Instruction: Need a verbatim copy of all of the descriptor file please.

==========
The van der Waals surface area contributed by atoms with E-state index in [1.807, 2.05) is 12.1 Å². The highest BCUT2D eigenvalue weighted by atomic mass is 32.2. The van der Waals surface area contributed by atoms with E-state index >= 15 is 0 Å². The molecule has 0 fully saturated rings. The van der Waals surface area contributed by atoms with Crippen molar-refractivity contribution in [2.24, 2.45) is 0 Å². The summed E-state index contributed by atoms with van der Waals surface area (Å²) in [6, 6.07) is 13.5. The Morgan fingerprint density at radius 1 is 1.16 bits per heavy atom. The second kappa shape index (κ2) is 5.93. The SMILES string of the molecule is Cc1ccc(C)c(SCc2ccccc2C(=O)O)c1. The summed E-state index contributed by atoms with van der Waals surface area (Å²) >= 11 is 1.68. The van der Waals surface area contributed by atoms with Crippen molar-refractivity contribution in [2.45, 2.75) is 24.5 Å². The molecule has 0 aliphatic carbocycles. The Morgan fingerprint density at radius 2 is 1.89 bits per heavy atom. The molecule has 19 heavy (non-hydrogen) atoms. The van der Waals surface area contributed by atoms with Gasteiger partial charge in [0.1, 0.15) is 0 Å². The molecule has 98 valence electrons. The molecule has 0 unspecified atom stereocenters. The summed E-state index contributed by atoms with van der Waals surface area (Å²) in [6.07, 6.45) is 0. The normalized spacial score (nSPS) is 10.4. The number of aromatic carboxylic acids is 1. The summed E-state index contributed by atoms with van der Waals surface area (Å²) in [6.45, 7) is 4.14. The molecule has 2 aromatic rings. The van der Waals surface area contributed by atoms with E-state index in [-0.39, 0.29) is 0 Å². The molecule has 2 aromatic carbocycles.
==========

The van der Waals surface area contributed by atoms with E-state index in [1.807, 2.05) is 12.1 Å². The highest BCUT2D eigenvalue weighted by atomic mass is 32.2. The van der Waals surface area contributed by atoms with E-state index >= 15 is 0 Å². The molecule has 0 fully saturated rings. The van der Waals surface area contributed by atoms with Crippen molar-refractivity contribution in [2.24, 2.45) is 0 Å². The summed E-state index contributed by atoms with van der Waals surface area (Å²) in [6, 6.07) is 13.5. The Morgan fingerprint density at radius 1 is 1.16 bits per heavy atom. The second kappa shape index (κ2) is 5.93. The SMILES string of the molecule is Cc1ccc(C)c(SCc2ccccc2C(=O)O)c1. The summed E-state index contributed by atoms with van der Waals surface area (Å²) >= 11 is 1.68. The van der Waals surface area contributed by atoms with Crippen molar-refractivity contribution in [2.45, 2.75) is 24.5 Å². The molecule has 0 aliphatic carbocycles. The Morgan fingerprint density at radius 2 is 1.89 bits per heavy atom. The molecule has 19 heavy (non-hydrogen) atoms. The van der Waals surface area contributed by atoms with Gasteiger partial charge in [0.1, 0.15) is 0 Å². The molecule has 98 valence electrons. The molecule has 0 unspecified atom stereocenters. The summed E-state index contributed by atoms with van der Waals surface area (Å²) in [6.07, 6.45) is 0. The normalized spacial score (nSPS) is 10.4. The number of aromatic carboxylic acids is 1. The summed E-state index contributed by atoms with van der Waals surface area (Å²) in [6.45, 7) is 4.14. The molecule has 2 aromatic rings. The van der Waals surface area contributed by atoms with E-state index in [-0.39, 0.29) is 0 Å². The molecule has 2 aromatic carbocycles.